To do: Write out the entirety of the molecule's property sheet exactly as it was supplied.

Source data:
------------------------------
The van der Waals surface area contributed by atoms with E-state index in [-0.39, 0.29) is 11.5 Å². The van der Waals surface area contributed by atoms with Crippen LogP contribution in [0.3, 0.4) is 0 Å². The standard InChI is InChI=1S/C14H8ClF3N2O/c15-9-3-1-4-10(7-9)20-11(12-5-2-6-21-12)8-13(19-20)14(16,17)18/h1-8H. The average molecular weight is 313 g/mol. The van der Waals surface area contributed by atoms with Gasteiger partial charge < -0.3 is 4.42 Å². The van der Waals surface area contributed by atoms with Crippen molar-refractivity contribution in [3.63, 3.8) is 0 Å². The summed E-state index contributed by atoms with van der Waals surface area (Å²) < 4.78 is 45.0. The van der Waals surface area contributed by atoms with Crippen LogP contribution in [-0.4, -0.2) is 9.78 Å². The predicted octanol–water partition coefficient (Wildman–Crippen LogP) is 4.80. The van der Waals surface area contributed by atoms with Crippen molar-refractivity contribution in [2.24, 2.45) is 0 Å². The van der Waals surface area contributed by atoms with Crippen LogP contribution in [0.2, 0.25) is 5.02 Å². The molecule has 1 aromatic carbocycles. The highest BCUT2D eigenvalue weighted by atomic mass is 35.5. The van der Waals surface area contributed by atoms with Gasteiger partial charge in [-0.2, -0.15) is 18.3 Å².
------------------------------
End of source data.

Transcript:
The van der Waals surface area contributed by atoms with E-state index in [-0.39, 0.29) is 11.5 Å². The van der Waals surface area contributed by atoms with Crippen LogP contribution in [0.3, 0.4) is 0 Å². The standard InChI is InChI=1S/C14H8ClF3N2O/c15-9-3-1-4-10(7-9)20-11(12-5-2-6-21-12)8-13(19-20)14(16,17)18/h1-8H. The average molecular weight is 313 g/mol. The van der Waals surface area contributed by atoms with Gasteiger partial charge < -0.3 is 4.42 Å². The van der Waals surface area contributed by atoms with Crippen molar-refractivity contribution in [3.63, 3.8) is 0 Å². The summed E-state index contributed by atoms with van der Waals surface area (Å²) < 4.78 is 45.0. The van der Waals surface area contributed by atoms with Crippen LogP contribution in [-0.4, -0.2) is 9.78 Å². The predicted octanol–water partition coefficient (Wildman–Crippen LogP) is 4.80. The van der Waals surface area contributed by atoms with Crippen molar-refractivity contribution in [2.24, 2.45) is 0 Å². The van der Waals surface area contributed by atoms with Crippen LogP contribution in [0.2, 0.25) is 5.02 Å². The molecule has 1 aromatic carbocycles. The highest BCUT2D eigenvalue weighted by atomic mass is 35.5. The van der Waals surface area contributed by atoms with Gasteiger partial charge in [-0.2, -0.15) is 18.3 Å².